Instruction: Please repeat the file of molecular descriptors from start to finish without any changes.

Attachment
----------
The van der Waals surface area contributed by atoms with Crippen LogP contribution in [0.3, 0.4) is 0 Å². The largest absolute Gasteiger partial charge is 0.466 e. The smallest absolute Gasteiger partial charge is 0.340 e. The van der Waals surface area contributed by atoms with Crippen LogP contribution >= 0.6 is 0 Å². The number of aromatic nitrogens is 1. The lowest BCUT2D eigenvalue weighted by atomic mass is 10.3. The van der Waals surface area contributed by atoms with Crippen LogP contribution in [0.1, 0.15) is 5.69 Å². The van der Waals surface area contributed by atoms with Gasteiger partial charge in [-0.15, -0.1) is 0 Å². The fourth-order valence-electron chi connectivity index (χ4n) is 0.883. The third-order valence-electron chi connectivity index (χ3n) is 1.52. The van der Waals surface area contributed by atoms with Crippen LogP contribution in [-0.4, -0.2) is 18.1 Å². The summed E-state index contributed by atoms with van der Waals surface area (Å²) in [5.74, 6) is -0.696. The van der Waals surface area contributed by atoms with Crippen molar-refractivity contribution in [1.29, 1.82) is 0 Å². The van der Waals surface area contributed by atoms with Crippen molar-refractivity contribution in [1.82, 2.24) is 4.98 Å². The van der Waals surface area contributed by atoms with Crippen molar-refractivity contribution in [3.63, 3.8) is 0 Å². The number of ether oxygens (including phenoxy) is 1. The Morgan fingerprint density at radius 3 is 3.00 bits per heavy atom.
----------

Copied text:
The van der Waals surface area contributed by atoms with Crippen LogP contribution in [0.3, 0.4) is 0 Å². The largest absolute Gasteiger partial charge is 0.466 e. The smallest absolute Gasteiger partial charge is 0.340 e. The van der Waals surface area contributed by atoms with Crippen LogP contribution >= 0.6 is 0 Å². The number of aromatic nitrogens is 1. The lowest BCUT2D eigenvalue weighted by atomic mass is 10.3. The van der Waals surface area contributed by atoms with Crippen LogP contribution in [0.1, 0.15) is 5.69 Å². The van der Waals surface area contributed by atoms with Gasteiger partial charge in [-0.15, -0.1) is 0 Å². The fourth-order valence-electron chi connectivity index (χ4n) is 0.883. The third-order valence-electron chi connectivity index (χ3n) is 1.52. The van der Waals surface area contributed by atoms with Crippen LogP contribution in [-0.4, -0.2) is 18.1 Å². The summed E-state index contributed by atoms with van der Waals surface area (Å²) in [5.74, 6) is -0.696. The van der Waals surface area contributed by atoms with Crippen molar-refractivity contribution in [1.29, 1.82) is 0 Å². The van der Waals surface area contributed by atoms with Crippen molar-refractivity contribution in [1.82, 2.24) is 4.98 Å². The van der Waals surface area contributed by atoms with Crippen molar-refractivity contribution in [3.63, 3.8) is 0 Å². The number of ether oxygens (including phenoxy) is 1. The Morgan fingerprint density at radius 3 is 3.00 bits per heavy atom.